need help saving my elephant ears

bzbnok(z7 OK)November 3, 2007

I have several huge elephant ears in pots that I need to store for the winter. Could someone tell me when to dig them up and how to go about drying and storing them. Do I need to wait until the leaves die off or should I cut them? If so, how close to the bulb? If you can help me would you spell it out. Unfortunately I need lots of detail.

Your help will be greatly appreciated.


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I would pull them up with the leaves on then cut them off close to the bulb after a couple of days.

    Bookmark   November 4, 2007 at 10:10AM
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It is really easy. Wait for the frost to kill back the growth, dig them up, trim them up, place in a show box with peat moss, and store in a cool dry place.

Unless you live in the panhandle, I don't think you have to dig them up, they should come back each year. My brother's do and he lives in Tulsa.

    Bookmark   November 4, 2007 at 11:40PM
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Okiedawn OK Zone 7

I agree with Texas-weed that they should overwinter just fine in the ground, but let me throw in a couple of conditional statements.

IF the soil is well-drained, they should be fine. If the ground stays excessively wet and soggy, though, there is a chance they might rot during a prolonged cold and wet period.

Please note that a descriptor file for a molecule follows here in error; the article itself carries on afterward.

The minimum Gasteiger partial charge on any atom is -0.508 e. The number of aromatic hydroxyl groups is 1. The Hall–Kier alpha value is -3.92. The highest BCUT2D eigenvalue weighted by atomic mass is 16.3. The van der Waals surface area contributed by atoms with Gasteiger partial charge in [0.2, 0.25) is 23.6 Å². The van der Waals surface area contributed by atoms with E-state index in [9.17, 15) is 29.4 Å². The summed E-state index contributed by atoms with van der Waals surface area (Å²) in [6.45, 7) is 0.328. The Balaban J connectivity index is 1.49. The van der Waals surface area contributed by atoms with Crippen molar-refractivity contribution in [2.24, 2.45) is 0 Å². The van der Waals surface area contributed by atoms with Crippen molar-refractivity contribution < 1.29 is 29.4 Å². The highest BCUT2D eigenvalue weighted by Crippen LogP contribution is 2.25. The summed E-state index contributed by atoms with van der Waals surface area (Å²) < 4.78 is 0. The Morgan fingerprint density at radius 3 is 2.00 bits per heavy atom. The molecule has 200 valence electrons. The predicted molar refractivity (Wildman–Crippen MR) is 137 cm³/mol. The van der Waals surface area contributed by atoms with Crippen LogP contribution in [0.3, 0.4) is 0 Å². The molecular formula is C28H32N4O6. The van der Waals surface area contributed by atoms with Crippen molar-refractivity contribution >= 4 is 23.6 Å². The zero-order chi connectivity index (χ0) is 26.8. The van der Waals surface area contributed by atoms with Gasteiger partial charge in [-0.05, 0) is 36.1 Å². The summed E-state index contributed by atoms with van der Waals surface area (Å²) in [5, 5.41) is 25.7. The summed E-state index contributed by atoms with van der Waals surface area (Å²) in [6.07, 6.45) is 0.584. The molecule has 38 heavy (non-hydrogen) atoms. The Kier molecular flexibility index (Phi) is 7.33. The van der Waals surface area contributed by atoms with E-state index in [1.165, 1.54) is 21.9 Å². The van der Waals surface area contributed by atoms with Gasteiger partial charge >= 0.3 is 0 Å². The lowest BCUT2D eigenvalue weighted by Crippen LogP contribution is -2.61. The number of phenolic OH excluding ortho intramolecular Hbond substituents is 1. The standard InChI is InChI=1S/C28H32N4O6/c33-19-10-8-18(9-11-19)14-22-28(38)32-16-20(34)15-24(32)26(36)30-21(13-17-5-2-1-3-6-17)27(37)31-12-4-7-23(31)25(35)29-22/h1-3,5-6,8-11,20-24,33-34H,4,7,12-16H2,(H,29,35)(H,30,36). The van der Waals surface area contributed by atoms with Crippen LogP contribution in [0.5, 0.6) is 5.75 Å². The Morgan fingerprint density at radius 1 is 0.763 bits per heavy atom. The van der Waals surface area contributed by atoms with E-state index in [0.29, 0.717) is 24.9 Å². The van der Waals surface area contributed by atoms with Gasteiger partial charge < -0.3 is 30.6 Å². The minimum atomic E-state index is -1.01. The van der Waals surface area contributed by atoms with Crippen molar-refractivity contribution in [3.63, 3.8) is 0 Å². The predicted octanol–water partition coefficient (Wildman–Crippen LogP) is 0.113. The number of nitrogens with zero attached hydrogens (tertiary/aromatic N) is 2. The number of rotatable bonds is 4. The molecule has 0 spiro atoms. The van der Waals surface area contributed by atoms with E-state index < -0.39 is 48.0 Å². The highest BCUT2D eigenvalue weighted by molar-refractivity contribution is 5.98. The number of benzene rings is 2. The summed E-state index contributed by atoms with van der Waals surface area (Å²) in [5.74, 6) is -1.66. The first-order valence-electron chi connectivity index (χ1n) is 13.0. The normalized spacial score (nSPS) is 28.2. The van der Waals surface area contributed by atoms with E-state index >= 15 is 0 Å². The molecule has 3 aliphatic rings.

IF they are subjected to a huge plunge in temps and they are unprotected, they might freeze/die or freeze and suffer death of part of the root clump, but not all. For example, yesterday and today in Love County, we are around 80s degrees for a high temp. If the cold front coming in tomorrow were to plunge the overnight lows on Tuseday night down into the teens (and we aren't going to cool off that much!), the elephant ear roots MIGHT suffer damage. The cause of the damage, though, wouldn't really be the temps in the teens.....they can handle that OK. Rather, it would be the sudden plunge from very hot to very cold that caused the damage. The best way to protect plants from that type of plunge in temps is to have them well-watered and well-mulched.

I leave my elephant ears in the ground all winter long. I've only lost them once....and that was when we didn't have a hard freeze at all until mid-December. We had a VERY warm and dry October, November and early December, so all the plants kept growing and lookin' fine! Then, when the first freeze finally arrived, we went from about 60 degrees one day down to about 15 degrees that night, and then stayed very cold....pretty much below freezing for 4 straight days. I lost my elephant years that year. A year like that is fairly rare, though. Most years are more like this year where the days and nights gradually grow colder and the plants acclimate to the cooler temps and go dormant.


    Bookmark   November 5, 2007 at 12:11PM
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Thanks for the advice. I have some I'll need to dig up soon as well. My neighbor gave them to us for free, so we'll be getting a lot of use out of them.